Estate Planning & Alzheimer’s Disease
As the population ages and the baby boomer generation enters retirement, 10,000 Americans turn 65 years old every single day – a trend that will continue for the next 19 years, according to the Pew Research Center.
Although research shows Americans in this demographic – those born between 1946 and 1964 – are living far longer and healthier lives than previous generations, there are still certain genetic diseases that can seriously impact an individual’s health and longevity.
Alzheimer’s disease, which is the most common form of dementia, is a progressive disease that destroys a person’s memory and other mental abilities. Because it usually affects people very gradually, it may be difficult to notice the signs until a person is incapacitated – something that has serious consequences for end-of-life and estate planning.
Important Information about Alzheimer’s Disease
Many people are fearful of the aging process, which prevents them from thinking about estate planning. Although no one likes to think of becoming frail or incapacitated, knowledge is a powerful and valuable tool that can help you make well-informed decisions about your present and your future.
With this in mind, here are some key facts about Alzheimer’s disease:
- Alzheimer’s disease is not a normal part of the aging process. In fact, up to five percent of people with the disease are in their 40s.
- There is no cure for Alzheimer’s disease, however, medical researchers have developed medications that slow the worsening of the symptoms.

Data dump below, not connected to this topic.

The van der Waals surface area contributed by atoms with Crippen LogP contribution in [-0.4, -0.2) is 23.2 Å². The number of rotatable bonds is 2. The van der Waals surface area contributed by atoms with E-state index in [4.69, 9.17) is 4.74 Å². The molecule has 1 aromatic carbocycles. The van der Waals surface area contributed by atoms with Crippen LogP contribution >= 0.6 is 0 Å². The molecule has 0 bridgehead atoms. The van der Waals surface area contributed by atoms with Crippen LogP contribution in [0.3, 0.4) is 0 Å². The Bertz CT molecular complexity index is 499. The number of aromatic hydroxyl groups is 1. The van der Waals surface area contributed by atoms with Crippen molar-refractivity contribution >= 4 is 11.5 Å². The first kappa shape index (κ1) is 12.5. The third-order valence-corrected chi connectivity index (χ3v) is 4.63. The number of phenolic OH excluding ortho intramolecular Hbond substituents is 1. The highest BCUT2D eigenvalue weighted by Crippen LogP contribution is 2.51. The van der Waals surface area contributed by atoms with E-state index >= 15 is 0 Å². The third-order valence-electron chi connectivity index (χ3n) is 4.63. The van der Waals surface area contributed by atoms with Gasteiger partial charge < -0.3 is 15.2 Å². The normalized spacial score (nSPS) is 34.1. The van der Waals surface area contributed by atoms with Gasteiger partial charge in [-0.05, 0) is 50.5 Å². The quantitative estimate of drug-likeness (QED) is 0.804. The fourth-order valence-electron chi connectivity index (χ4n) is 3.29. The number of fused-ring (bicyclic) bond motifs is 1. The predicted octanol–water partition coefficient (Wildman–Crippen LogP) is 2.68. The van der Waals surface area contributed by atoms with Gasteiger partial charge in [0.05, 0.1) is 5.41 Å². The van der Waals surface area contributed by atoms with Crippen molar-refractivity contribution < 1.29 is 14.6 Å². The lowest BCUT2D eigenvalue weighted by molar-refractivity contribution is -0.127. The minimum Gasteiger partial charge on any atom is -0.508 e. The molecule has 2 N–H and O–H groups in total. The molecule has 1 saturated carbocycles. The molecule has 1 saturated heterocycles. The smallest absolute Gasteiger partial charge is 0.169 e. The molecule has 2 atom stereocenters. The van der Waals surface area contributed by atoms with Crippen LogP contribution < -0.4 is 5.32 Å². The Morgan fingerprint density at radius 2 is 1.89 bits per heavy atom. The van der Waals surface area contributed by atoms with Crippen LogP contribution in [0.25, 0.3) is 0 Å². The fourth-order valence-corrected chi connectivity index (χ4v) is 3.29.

- Alzheimer’s disease is the sixth leading cause of death in the U.S.
- Women are more likely to suffer from Alzheimer’s disease, with women accounting for two-thirds of all sufferers.
- As of 2015, approximately 5.3 million Americans suffer from Alzheimer’s disease – 200,000 of these have the early onset form of the disease.
- By 2050, the number of people age 65 and older with Alzheimer’s disease may skyrocket from 5.1 million to 13.8 million due to an aging population.
Many in the baby boomer generation also face the unique challenge of caring for their own elderly parents while still providing for teen and college-age children – a phenomenon sometimes referred to as the “sandwich generation.” Now more than ever, it is important for people in this age group to work with an experienced estate planning lawyer to build an estate plan that provides peace of mind and financial security.
Springfield, Missouri Estate Planning Law Firm
At the Law Office of Randy L. Smith, LLC, we help people create estate planning documents that provide peace of mind. Call today at (417) 841-2775 to speak to an experienced estate planning lawyer about your case.